During this period many prominent holiness evangelists, including Martin Wells Knapp and Frank Rees, began to leave their denomination in favor of independent ministries. Frank Sandford's Shiloh movement typified such independent holiness churches, and Sandford forcefully encouraged his followers to leave their old denominations, as Sandford himself had left the Free Will Baptist denomination under which he was ordained and had pastored. Sandford's admonitions had a direct effect on A.J. Tomlinson's decision to formally remove himself from the Society of Friends in May 1898 (just weeks after his wife Mary Jane had removed herself, citing the issue of water baptism) and briefly consider Sandford's movement as his spiritual home. Sandford's Bible school would at first serve unofficially as an umbrella organization to Tomlinson and Mitchell's Christian school and orphanage in Culberson, North Carolina, but moreover it served as its model, in terms of holiness teachings, communal living arrangements, unquestioned top-down hierarchical leadership, and reliance on "faith" for finances, material provisions, and healing.[24][25]

Early ministry[edit]

As early as 1891 Tomlinson took an interest in "home missions" (a term referring to the intended evangelism of people within the borders of the USA, as opposed to "foreign missions" which intended to evangelize people oversees). Holiness Quakers actively supported both home missions and foreign missions. [26]

Following a series of holiness revivals in and around Westfield, Indiana between 1891 and 1892, in which the doctrine of entire sanctification was preached by evangelists including Jacob Baker, John Pennington, Emma Coffin, and Nathan and Esther Frame, A.J. Tomlinson prayed through to his own sanctification experience,[27] which he relayed in his autobiography Answering The Call Of God about twenty years after the experience:

It was about twelve o'clock in the day. I cried out in the bitterness of my soul: "Now! Now! You've got to give it up now! Now!" I felt him begin to weaken and quiver. I kept the "Sword" right in him and never let go. That sharp two-edged "Sword" was doing its deadly work. I did not pity him. I showed him no quarters. There we were at that altitude when all of a sudden there came from above, like a thunderbolt from the skies, a sensational power that ended the conflict, and there lay the "old man" dead at my feet, and I was free from his grasp. Thank God! I could get a good free breath once more. It was an awful struggle, but the victory was won. That was about twenty years ago, but it is fresh in my memory yet. I was indeed sanctified wholly." [28]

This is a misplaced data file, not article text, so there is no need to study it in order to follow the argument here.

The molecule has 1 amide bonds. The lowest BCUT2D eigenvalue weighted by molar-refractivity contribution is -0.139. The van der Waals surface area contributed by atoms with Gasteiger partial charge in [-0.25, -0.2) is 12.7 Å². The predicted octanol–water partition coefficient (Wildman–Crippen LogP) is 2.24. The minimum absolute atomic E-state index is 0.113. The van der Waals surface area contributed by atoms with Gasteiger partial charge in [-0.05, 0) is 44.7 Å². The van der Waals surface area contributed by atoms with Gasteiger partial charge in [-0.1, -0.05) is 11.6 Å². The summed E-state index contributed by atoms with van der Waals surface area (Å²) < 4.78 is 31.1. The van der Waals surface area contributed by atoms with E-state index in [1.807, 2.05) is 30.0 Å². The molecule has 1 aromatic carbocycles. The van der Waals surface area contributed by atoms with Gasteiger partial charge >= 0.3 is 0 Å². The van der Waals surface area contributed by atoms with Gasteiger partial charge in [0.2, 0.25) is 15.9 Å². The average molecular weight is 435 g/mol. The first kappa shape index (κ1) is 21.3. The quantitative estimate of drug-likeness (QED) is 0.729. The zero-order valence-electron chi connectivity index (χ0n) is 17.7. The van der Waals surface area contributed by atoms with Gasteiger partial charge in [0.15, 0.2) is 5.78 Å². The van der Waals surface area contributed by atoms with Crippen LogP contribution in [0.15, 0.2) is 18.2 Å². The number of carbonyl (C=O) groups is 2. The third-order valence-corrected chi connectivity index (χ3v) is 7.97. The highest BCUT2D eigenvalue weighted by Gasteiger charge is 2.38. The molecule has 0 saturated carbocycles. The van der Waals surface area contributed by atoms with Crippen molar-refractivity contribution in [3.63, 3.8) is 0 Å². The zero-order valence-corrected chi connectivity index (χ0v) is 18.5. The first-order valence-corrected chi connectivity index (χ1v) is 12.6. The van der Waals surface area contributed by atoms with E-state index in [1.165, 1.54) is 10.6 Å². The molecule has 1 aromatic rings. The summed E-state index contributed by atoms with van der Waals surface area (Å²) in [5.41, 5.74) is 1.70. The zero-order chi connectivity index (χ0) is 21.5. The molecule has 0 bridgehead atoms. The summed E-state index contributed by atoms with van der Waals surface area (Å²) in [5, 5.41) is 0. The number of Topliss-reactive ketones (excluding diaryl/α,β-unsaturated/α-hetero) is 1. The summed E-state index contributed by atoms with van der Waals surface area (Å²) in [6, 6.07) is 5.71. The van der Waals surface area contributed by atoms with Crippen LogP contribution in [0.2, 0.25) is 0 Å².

After his sanctification experience, in 1893 A.J. Tomlinson joined the staff of the Chester Bible School, a Quaker Bible school similar to an adult Sunday School. Six months later he became the school's superintendent and treasurer. Within a year the weekly attendance doubled from thirty to sixty.[29][30] Although never officially ordained as a preacher by any body of the Society of Friends, during this period Tomlinson had his first opportunity to preach, in a revival meeting at the school. In the absence of any older official ministers' willingness to lead, Tomlinson spontaneously stood to his feet and "after a few, stammering, broken utterances, the people would fall into the altar and get converted. The influence spread so that some were converted at home who had not been to the meeting."[31][32]

In July 1899 Tomlinson and Mitchell, after visiting the area intermittently for five years, arrived in Culberson, North Carolina to establish a permanent mission. Their mission was financed in large measure from Tomlinson's inheritance from his father, who had died in the Spring of that year. In June 1901, Tomlinson and Mitchell began publishing a periodical, "Samson's Foxes" to inform the wider holiness community of their progress and needs.[33]

Legacy[edit]

Children[edit]

  • Halcy Olive Tomlinson (1891–1920), died in childbirth. A.J. Tomlinson later reminisced about her death to his followers, saying "I can see myself at the grave of my own daughter, putting a flag there with a special ceremony in memory of her faithfulness." The planting of flags at places of particular historical significance was later made an official practice of the Church of God of Prophecy, under the auspices of their Church of Prophecy Marker Association.[34]